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Photo by Stephanie Moore Tom Marker takes a little off the back of St. Ann eighth-grader Jack Becker. A group of eighth-grade boys from St. Ann made the trip to Greenwood, Mo., specifically to thank Marker for his service in the U.S. Marine Corps.

Photo by Stephanie Moore Tom Marker takes a little off the back of St. Ann eighth-grader Jack Becker. A group of eighth-grade boys from St. Ann made the trip to Greenwood, Mo., specifically to thank Marker for his service in the U.S. Marine Corps.

St. Ann students pay it forward to Missouri Marine


By Sheila Myers
Special to The Leaven

Whatever you do, don’t call them “former Marines.”

Such individuals — not by law, but U.S. Marine Corps tradition — do not exist. They are veteran or retired Marines. But they are always Marines, and Marines stick up for each other.

Just ask Tom Marker, a retired Marine who served in Afghanistan and, after honorable service, settled in Greenwood. Mo., and opened a barber shop. And just ask Marty VanHaasteren.

VanHaasteren, 84, lives in Lake Winnebago, Mo., just south of Greenwood, and stopped by Marker’s shop, called “Buzzed,” for a haircut. As Marker snipped away, VanHaasteren noticed Marine paraphernalia on the walls and counters.

“So I asked a brilliant question: ‘Were you in the Marines?’” said VanHaasteren  with a chuckle.

“Tom said, ‘Yes.’”

Turns out, so was VanHaasteren — but more than 50 years separate the men’s service. VanHaasteren served in the Pacific from 1946 to 1948, at the end of World War II. The 30-year-old Marker served in Afghanistan in 2004.

They bonded over their allegiance to their Marines, and VanHaasteren decided to spread the word about the new barber in the hopes of drumming up some business for him.

“There’s something about the Marine Corps,” VanHaasteren said. “It sticks with you. We help one another.”

When he shared his experience at the young Marine’s shop with his grandchildren — 13-year-old Henry and 11-year-old Sam Danneberg, who live in Prairie Village — the two boys started thinking of ways they might help.

“He’s got a wife, three girls and a baby on the way,” said VanHaasteren. “They took no financing and used whatever savings they had to get the store going.”

“We have to pay him back,” he encouraged.

Henry and Sam started kicking around ways they might help, then decided they needed a little assistance from their friends.

“I thought it would be great to help someone who served our country,” said Henry.

Henry plays on the eighth-grade CYO team for St. Ann School in Prairie Village. He sent an email inviting his football teammates to join him — for a haircut.

The response was overwhelmingly positive.

In early August, Henry and Sam’s father Tim called Marker and explained the plan.

“I thought it was one of those too-good-to-be-true things,” said Marker. “Not much stuff seems to be free.”

They scheduled the visit for late afternoon on Aug. 10.

Marker got a little nervous when Friday rolled around and he hadn’t heard anything from Danneberg. But at 4 p.m., a caravan of 20 boys, including 13 football players and their siblings, arrived after a 45-minute journey to give Marker’s shears a workout.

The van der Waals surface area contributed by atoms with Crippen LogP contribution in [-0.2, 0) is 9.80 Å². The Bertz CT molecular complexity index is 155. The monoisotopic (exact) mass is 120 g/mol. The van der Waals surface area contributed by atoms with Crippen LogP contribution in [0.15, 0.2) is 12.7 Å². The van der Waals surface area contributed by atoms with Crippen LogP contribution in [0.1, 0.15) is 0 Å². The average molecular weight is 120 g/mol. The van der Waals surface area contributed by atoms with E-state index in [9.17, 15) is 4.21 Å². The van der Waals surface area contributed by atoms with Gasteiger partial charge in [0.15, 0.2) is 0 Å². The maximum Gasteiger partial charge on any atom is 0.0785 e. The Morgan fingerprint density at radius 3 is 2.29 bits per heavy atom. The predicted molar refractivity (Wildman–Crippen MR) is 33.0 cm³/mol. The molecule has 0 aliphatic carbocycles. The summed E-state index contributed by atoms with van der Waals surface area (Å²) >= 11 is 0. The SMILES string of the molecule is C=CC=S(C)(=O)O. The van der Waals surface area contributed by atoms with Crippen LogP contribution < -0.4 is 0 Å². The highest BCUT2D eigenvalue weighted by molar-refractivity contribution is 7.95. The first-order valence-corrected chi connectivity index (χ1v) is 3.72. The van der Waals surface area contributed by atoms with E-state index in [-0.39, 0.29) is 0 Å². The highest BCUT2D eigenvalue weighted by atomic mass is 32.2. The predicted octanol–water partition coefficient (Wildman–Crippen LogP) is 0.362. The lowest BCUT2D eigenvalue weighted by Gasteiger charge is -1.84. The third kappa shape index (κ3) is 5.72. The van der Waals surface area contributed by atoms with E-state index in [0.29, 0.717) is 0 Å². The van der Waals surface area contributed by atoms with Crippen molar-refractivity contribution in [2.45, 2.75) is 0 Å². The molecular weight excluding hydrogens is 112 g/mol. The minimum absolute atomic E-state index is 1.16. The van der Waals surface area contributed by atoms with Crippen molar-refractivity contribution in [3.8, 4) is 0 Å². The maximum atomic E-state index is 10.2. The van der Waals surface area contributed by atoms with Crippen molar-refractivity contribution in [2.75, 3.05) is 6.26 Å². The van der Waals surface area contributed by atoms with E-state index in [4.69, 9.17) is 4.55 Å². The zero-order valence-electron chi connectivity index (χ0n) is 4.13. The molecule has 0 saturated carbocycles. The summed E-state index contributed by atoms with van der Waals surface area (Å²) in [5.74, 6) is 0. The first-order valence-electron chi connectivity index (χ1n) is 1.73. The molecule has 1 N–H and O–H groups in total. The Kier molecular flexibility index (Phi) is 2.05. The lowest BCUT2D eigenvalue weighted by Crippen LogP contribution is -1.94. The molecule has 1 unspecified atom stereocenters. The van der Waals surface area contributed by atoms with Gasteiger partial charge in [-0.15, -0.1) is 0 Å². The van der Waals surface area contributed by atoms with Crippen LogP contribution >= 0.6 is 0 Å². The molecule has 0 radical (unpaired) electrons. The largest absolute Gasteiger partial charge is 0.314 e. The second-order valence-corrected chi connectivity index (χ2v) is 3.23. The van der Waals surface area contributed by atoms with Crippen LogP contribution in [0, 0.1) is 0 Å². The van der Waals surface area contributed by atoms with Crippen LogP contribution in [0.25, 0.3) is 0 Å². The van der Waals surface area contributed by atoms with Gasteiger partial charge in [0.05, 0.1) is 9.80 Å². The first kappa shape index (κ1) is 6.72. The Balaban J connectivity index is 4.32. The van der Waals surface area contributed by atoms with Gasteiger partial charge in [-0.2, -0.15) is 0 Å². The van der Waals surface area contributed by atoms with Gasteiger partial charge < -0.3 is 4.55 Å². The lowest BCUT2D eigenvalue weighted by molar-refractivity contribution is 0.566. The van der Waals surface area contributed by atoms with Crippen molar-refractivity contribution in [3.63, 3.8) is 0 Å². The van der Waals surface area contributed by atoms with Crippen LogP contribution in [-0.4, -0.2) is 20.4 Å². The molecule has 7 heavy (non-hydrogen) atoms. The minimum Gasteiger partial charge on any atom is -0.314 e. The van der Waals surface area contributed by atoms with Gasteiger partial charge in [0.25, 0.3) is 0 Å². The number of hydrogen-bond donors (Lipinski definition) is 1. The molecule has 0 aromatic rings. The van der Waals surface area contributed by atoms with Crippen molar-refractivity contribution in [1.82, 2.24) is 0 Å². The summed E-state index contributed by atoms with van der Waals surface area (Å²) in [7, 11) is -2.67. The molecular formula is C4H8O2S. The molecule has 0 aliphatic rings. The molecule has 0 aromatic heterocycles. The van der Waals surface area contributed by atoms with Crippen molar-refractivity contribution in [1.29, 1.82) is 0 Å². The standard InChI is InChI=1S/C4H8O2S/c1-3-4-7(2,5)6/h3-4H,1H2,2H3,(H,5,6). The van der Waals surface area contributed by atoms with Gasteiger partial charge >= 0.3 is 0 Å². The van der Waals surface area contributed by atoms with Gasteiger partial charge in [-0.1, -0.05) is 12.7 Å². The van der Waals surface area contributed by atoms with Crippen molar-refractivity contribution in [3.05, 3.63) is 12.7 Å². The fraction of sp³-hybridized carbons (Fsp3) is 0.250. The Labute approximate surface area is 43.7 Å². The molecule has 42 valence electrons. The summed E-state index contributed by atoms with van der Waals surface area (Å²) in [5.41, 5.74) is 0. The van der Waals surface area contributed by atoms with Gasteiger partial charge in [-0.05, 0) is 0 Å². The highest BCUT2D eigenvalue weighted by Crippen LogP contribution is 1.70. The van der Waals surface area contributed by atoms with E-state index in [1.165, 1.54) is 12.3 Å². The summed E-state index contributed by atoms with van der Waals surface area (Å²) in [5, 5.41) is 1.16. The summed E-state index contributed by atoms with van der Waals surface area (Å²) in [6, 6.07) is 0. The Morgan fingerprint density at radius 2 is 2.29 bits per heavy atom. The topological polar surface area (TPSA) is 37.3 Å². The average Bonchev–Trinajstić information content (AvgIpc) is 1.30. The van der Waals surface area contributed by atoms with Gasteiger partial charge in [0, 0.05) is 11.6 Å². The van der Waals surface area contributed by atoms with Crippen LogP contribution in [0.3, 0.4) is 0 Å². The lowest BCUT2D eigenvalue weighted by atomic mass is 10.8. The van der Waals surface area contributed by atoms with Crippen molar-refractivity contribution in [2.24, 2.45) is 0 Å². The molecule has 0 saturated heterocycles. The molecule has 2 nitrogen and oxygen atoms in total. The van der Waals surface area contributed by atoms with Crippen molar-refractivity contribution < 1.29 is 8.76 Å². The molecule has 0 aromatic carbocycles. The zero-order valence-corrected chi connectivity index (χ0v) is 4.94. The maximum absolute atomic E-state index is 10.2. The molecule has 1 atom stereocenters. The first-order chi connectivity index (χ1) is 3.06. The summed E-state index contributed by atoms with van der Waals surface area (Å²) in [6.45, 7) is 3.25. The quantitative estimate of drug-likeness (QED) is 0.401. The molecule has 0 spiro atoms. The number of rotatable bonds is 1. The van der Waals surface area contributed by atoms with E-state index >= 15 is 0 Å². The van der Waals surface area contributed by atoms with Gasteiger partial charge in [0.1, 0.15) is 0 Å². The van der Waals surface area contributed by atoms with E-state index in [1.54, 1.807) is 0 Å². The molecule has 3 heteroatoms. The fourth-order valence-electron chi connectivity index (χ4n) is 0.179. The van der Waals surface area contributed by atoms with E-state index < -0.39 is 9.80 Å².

It took three-and-a-half hours to finish the 20 cuts. Marker did them all himself.

“That was definitely a furious three hours,” Marker said. “The biggest thing I was worried about was being quick enough.”

Marker stocks his shop with items to amuse his customers and stimulate conversation — stuff like the Marines      memorabilia that intrigued VanHaasteren — so the boys were entertained as they waited their turn.
St. Ann eighth-grader John Ryan, one of the last in line, didn’t mind the wait.

“We hung out, talked and played checkers,” he said.

It was worth the wait. John said it was the best cut he’d ever had.

Henry and Sam were equally pleased with their cuts, and Sam didn’t even need one. He went because he wanted to help Marker.

“I didn’t have much done to my hair because I had it cut the week before,” Sam said.

The boys had such a good time, they plan to return at least once, said John.

That’s exactly what Marker strives for.

“If I can get nine out of 10 people to come back, within a couple months I’ll have more business than I’ll know what to do with,” he said.

His customers have increased steadily since the shop opened last April. But the boys’ visit generated some much-appreciated publicity — and several new customers, in addition to the boys.

Marker is very appreciative of the youngsters’ gesture and heartened by their desire to help.

“It gives me hope,” Marker said. “I think it’s great that those kids made it happen. They’re nice kids. They’re down-to-earth, and I’m looking forward to going to their football games.”

St. Ann School principal Becky Ackright wasn’t at all surprised to learn of the generous gesture by the group of eighth-grade boys.

“I’m so proud of them,” said Ackright. “I don’t mean to brag, but this is pretty typical of our kids. They are very loving and giving kids.”

The gesture fits with the school year’s theme, which is, “Faith: Love it. Learn it. Live it.”

“They were living it,” Ackright said proudly.

“And I love their haircuts!”


About the author

Shelia Myers

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